This very much points to an approach which provides a realistic but clear and stretching target on Modern Apprenticeships for young disabled people and drives activity to meet that target. Access to Modern Apprenticeships for young disabled people should be focused at least in part by an assessment of the young person's competencies.

Recommendation 36: Employers who want to employ a young disabled person should be encouraged and supported to do so.

More effort should be made to support employers to personalise and design jobs for young disabled people and to provide appropriate training. Learning from those employer support programmes which have proved successful should be used to develop specialist support for training providers in assisting employers who would like to employ a young disabled person. Support should also be in place to help employers to take advantage of existing support such as DWP Access to Work funding. Organisations such as the Business Disability Forum may have an important role to play in this area.

Care Leavers

Care leavers experience some of the poorest educational and employment outcomes of any group of young people. One in three is unemployed 9 months after leaving school. [32] The recent Children and Young People's Act 2014 has a particular focus on young people in care and care leavers with a range of measures designed to provide better support which lasts longer. The Commission's recommendations are also underpinned by these principles. Where relevant we would look to see the implementation of our recommended measures relating to education, employability and employment integrated with the new wider approach laid out in the Act.

Recommendation 37: Educational and employment transition planning for young people in care should start early with sustained support from public and third sector bodies and employers available throughout their journey toward and into employment as is deemed necessary.

Young people preparing to leave care face disjointed journeys from school into post-school education and on into work. Better planning and additional support from employers would help smooth these journeys.

  • Transition planning for young people in care should start at 14 at the latest, not least so that young people who wish to do so should be able to access the senior phase vocational pathways we recommend. This should focus on the journey through to positive employment outcomes .
  • Large public and private sector employers should be encouraged and enabled to provide an ongoing package of mentoring, work experience and other employment related support to young people in care. This should be reflected and highlighted in the assessment of the Invest in Youth accolade for larger organisations . SMEs can also make a significant contribution in this area and should also be supported to achieve this.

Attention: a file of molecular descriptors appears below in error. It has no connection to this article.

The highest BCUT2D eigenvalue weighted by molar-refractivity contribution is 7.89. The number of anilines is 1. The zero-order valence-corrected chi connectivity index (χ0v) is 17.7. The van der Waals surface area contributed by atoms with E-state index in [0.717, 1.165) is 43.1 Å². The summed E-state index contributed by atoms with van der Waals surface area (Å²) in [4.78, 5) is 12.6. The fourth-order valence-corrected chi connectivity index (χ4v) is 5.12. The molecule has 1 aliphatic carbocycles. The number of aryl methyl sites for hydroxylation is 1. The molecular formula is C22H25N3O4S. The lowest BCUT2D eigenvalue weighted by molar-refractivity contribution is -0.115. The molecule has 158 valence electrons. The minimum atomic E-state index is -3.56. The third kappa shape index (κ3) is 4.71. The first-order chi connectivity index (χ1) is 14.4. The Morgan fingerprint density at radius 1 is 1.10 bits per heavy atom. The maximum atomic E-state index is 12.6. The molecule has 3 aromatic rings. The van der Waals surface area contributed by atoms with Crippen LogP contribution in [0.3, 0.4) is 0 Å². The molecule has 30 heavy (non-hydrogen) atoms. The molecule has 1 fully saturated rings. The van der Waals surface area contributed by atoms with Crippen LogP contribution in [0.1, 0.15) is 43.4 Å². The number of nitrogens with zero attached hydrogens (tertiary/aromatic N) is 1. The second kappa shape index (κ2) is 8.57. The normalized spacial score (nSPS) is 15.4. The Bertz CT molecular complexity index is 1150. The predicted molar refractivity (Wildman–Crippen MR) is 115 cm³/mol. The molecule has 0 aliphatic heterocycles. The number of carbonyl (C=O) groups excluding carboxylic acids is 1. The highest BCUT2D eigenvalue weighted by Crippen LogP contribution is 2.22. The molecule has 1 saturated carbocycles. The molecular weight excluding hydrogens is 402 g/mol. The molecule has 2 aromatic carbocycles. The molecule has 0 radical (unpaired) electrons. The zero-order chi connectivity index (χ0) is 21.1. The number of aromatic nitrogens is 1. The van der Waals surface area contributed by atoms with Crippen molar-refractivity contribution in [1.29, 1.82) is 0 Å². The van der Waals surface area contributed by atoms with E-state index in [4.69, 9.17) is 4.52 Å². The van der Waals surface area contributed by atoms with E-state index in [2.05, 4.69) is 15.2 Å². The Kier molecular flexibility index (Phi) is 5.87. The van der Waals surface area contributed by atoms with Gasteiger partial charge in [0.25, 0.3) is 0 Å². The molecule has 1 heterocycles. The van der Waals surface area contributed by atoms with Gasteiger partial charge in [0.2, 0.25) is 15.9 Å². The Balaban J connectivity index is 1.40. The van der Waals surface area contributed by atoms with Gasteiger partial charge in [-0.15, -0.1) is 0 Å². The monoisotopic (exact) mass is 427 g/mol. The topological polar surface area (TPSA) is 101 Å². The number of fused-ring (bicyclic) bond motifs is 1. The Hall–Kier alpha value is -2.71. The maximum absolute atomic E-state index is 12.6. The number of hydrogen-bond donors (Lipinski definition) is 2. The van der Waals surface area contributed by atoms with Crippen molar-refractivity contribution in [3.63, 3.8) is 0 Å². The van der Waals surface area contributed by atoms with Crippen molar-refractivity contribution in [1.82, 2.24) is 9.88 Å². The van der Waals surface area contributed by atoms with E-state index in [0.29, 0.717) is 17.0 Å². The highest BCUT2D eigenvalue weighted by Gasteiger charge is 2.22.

Recommendation 38: Across vocational education and training, age restrictions should be relaxed for those care leavers whose transition takes longer.

The learner journeys of care leavers can be impeded by unhelpful funding barriers which often don't take account of the wider challenges the young person faces as they make the transition into adult life. Removing these need not be prohibitively expensive given the relatively small number of young people in question and the often significant lifetime costs of failing to do so.

  • Care leavers should receive a coherent package of support which goes from school into post-school education and training and into employment. This should include an automatic entitlement to discretionary learner support for those moving out of care and undertaking further education courses at college.
  • Care leavers should attract the highest level of Modern Apprenticeship funding for their chosen framework until the age of 30.
  • Consideration should be given to incorporating specific targets relating to care leavers within Modern Apprenticeships .

Recommendation 39: In partnership with the third sector, the Scottish Government should consider developing a programme which offers supported employment opportunities lasting up to a year for care leavers.

For many care leavers, access to the family and social networks that many young people draw on to move into employment is not available. Additionally, the challenges of moving into employment for the first time often come at a time when care leavers are facing a significant range of other challenges over and above those faced by other young people.

For young care leavers, a sustained period of paid employment in a supportive environment would be particularly beneficial as they go through the transition into adult life. As well as providing stability, income and an opportunity to develop their skills, an opportunity to work for up to a year in a supportive environment would significantly enhance some care leavers' CVs and future employment prospects.


Email: Fraser Young,

Phone: 0300 244 4000 – Central Enquiry Unit

The Scottish Government
St Andrew's House
Regent Road